I referred to this as a modified repeat purchase, things you buy occasionally but because of changing specs, they come with an education curve each time. Your intent is already defined, but the path is longer. You'll be eliminating risk, so you will likely have more online touch points. In our research, we've seen that there is generally early search activity, then a transference to vertical engines, review sites or directories to help refine options (Business.com's buying guides
provide a classic example) and probably several vendor site visits. Search will often be used navigationally to stitch all this activity together. In a more complex scenario like this (typical in B2B and longer sales cycle purchases - i.e. cars, travel, real estate) how do you slice up the attribution pie?
Perhaps we can gain some further insight by looking at how each of these visits mentally influences the prospect.
Early in the process, the prospect has intent (to find a new photocopier) but the decision criteria framework hasn't been established yet, a key requirement for risk mitigation. This is what leads to the early search activity, as the prospect plots out the "decision landscape". They are identifying the factors required in the eventual purchase decision. This sets up the entire subsequent chain of online activity to follow. Not only that, but this is typically where the first consideration set is compiled. A vendor website touch is common at this point.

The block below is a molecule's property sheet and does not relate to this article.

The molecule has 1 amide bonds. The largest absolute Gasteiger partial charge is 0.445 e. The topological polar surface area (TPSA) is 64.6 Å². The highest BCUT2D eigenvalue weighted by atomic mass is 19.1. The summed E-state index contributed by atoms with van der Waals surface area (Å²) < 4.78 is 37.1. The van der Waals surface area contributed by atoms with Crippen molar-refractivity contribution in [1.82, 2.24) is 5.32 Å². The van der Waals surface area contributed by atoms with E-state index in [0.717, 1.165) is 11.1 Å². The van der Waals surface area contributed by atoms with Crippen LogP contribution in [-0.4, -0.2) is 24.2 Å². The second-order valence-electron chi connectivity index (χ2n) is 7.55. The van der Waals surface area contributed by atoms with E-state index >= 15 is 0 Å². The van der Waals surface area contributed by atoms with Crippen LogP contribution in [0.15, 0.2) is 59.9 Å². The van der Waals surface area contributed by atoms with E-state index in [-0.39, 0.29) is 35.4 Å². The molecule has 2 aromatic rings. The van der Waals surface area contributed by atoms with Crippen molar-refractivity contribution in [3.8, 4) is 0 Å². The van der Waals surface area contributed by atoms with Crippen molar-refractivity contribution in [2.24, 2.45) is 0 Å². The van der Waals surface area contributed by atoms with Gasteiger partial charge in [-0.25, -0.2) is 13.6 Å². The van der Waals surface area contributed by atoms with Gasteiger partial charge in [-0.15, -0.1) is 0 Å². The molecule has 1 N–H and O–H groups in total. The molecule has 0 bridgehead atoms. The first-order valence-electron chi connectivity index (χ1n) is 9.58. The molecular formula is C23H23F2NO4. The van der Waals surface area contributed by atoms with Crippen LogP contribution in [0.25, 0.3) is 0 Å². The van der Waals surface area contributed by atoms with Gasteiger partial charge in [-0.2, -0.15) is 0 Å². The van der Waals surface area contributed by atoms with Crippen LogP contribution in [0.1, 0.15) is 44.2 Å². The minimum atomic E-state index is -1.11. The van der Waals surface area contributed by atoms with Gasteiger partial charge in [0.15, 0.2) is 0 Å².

As the criteria is set, consideration and evaluation begins to take place. The objective here is to reduce the number of options to a manageable number, typically less than 5. This is where vertical directories, reviews and repeat visits to the vendor site are essential in deciding which alternatives make the list and which ones don't. At this point, the prospect's interests become more focused and specific - i.e. exact pricing information and detailed feature comparisons. They're rationalizing the purchase decision by weighting difference criteria.
Finally, a decision may be made in your product's favour. The conversion event finally happens. Often the path that will lead to this will be a navigational search resulting in a site visit.
In this typical scenario, we have a series of site visits originating from different referrers. Here is where the attribution problem becomes challenging. Using the decay model, the assumption would be that the last event, the decision to favor the brand, is the most important and would be given the most value. Moving up the chain, each event would become less important, until, at the top - mapping the decision landscape - this online activity would receive almost no attribution value.
This attribution model is based on a causal chain, with the values based on percentage of likelihood on going through each point and reaching the end of the chain. Say each touchpoint represented a letter in the chain below
A - B - C - D - E - F